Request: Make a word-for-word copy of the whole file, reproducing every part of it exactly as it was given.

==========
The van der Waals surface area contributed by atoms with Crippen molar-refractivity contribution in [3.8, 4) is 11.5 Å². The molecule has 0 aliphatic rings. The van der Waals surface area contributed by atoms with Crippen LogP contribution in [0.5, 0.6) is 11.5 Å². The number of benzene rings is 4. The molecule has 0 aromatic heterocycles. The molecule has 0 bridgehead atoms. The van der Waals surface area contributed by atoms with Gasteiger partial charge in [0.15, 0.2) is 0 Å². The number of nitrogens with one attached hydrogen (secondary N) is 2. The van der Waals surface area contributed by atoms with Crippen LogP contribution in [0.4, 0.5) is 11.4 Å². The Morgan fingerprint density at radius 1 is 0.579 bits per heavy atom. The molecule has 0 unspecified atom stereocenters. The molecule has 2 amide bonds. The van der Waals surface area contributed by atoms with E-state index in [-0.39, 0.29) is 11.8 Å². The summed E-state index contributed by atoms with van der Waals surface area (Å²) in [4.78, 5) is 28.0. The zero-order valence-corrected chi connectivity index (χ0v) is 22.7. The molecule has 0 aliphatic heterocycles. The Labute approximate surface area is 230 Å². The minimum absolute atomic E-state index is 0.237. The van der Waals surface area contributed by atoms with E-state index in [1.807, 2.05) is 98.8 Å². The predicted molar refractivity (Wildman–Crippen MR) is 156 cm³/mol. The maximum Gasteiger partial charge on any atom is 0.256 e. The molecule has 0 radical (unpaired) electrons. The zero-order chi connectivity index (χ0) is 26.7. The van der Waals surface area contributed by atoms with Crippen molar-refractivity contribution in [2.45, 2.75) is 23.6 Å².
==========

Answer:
The van der Waals surface area contributed by atoms with Crippen molar-refractivity contribution in [3.8, 4) is 11.5 Å². The molecule has 0 aliphatic rings. The van der Waals surface area contributed by atoms with Crippen LogP contribution in [0.5, 0.6) is 11.5 Å². The number of benzene rings is 4. The molecule has 0 aromatic heterocycles. The molecule has 0 bridgehead atoms. The van der Waals surface area contributed by atoms with Gasteiger partial charge in [0.15, 0.2) is 0 Å². The number of nitrogens with one attached hydrogen (secondary N) is 2. The van der Waals surface area contributed by atoms with Crippen LogP contribution in [0.4, 0.5) is 11.4 Å². The Morgan fingerprint density at radius 1 is 0.579 bits per heavy atom. The molecule has 0 unspecified atom stereocenters. The molecule has 2 amide bonds. The van der Waals surface area contributed by atoms with E-state index in [-0.39, 0.29) is 11.8 Å². The summed E-state index contributed by atoms with van der Waals surface area (Å²) in [4.78, 5) is 28.0. The zero-order valence-corrected chi connectivity index (χ0v) is 22.7. The molecule has 0 aliphatic heterocycles. The Labute approximate surface area is 230 Å². The minimum absolute atomic E-state index is 0.237. The van der Waals surface area contributed by atoms with E-state index in [1.807, 2.05) is 98.8 Å². The predicted molar refractivity (Wildman–Crippen MR) is 156 cm³/mol. The maximum Gasteiger partial charge on any atom is 0.256 e. The molecule has 0 radical (unpaired) electrons. The zero-order chi connectivity index (χ0) is 26.7. The van der Waals surface area contributed by atoms with Crippen molar-refractivity contribution in [2.45, 2.75) is 23.6 Å².